It is a duty of faculty members to take measures to preserve and transmit the values of the academic community in the learning environment that they create for their students and in their own academic pursuits. To this end, they are expected to instill in their students a respect for integrity and a desire to behave honestly. They are also expected to take measures to discourage student academic dishonesty, to adjust grades appropriately if academic dishonesty is encountered, and, when warranted, to recommend that additional administrative sanctions be considered. Grading policies are the exclusive prerogative of the faculty; administrative sanctions are under the authority of the Director of Student Judicial Programs. This document provides policies and procedures to be followed when academic dishonesty is encountered.

Definitions of Academic Dishonesty

The following definitions and examples are not meant to be exhaustive. The University reserves the right to determine, in a given instance, what action constitutes a violation of academic integrity. (See www.wiu.edu/policies/acintegrity.php for complete descriptions of the following topics:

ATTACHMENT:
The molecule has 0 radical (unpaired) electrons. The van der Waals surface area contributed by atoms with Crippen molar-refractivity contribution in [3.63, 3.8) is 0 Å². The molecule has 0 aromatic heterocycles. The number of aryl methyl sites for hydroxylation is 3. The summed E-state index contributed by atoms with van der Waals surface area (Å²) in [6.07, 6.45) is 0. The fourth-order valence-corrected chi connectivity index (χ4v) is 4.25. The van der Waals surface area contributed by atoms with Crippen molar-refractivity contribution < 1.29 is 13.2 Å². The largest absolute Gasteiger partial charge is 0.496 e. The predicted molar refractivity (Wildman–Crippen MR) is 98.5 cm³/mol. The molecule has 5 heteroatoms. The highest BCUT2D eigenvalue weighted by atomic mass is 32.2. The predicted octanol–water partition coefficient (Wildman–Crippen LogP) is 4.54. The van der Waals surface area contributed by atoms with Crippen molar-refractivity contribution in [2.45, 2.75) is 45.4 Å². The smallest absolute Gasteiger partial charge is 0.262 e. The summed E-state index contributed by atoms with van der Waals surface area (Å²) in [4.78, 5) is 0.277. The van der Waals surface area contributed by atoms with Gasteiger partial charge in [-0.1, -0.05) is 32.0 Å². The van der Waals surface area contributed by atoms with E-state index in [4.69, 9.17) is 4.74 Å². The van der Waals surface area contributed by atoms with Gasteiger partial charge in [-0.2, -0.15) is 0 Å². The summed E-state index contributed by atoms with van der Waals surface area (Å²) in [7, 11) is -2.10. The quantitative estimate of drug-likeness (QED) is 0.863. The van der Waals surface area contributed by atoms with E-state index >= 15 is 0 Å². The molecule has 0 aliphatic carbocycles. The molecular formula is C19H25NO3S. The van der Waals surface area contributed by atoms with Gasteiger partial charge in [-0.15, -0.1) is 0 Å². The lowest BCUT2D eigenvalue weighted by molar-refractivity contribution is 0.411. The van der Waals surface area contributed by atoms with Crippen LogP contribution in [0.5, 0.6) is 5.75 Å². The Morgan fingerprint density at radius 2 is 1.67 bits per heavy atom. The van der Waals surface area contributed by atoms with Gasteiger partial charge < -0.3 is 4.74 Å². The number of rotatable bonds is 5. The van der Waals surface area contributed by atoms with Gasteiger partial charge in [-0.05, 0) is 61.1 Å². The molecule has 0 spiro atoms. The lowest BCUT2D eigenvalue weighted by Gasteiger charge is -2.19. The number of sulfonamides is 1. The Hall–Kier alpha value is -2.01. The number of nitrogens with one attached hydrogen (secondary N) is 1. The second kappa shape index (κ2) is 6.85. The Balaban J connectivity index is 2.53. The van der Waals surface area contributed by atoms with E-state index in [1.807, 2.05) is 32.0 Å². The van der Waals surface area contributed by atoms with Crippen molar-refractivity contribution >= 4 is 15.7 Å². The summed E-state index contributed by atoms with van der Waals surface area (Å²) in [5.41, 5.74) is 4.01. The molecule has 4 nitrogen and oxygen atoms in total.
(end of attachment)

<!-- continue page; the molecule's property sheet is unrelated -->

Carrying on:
1. Plagiarism
2. Fabrication and Falsification
3. Cheating
4. Complicity in Academic Dishonesty
5. Abuse of Academic Materials
6. Multiple Submissions

Reporting Academic Dishonesty

All members of the University community share the responsibility and authority to challenge and make known acts of apparent academic dishonesty. Any student, faculty member, or staff person who has witnessed an apparent act of student academic dishonesty, or has information that reasonably leads to the conclusion that such an act has occurred or has been attempted, has an ethical responsibility for reporting said act(s). Confronting and reporting academic dishonesty can be done in a variety of ways, and people should choose the manner most appropriate for the circumstances. Acts of apparent academic dishonesty that occur in the classroom should be reported directly to the course instructor, and/or the course instructor's Department Chair, and/or the instructor's College Dean. The Council on Admission, Graduation, and Academic Standards (CAGAS) or the Graduate Council will not accept or act upon anonymous reports, but will hold in strict confidence the identity of any person reporting a suspected instance of academic dishonesty, unless that person consents to having his/her identity revealed.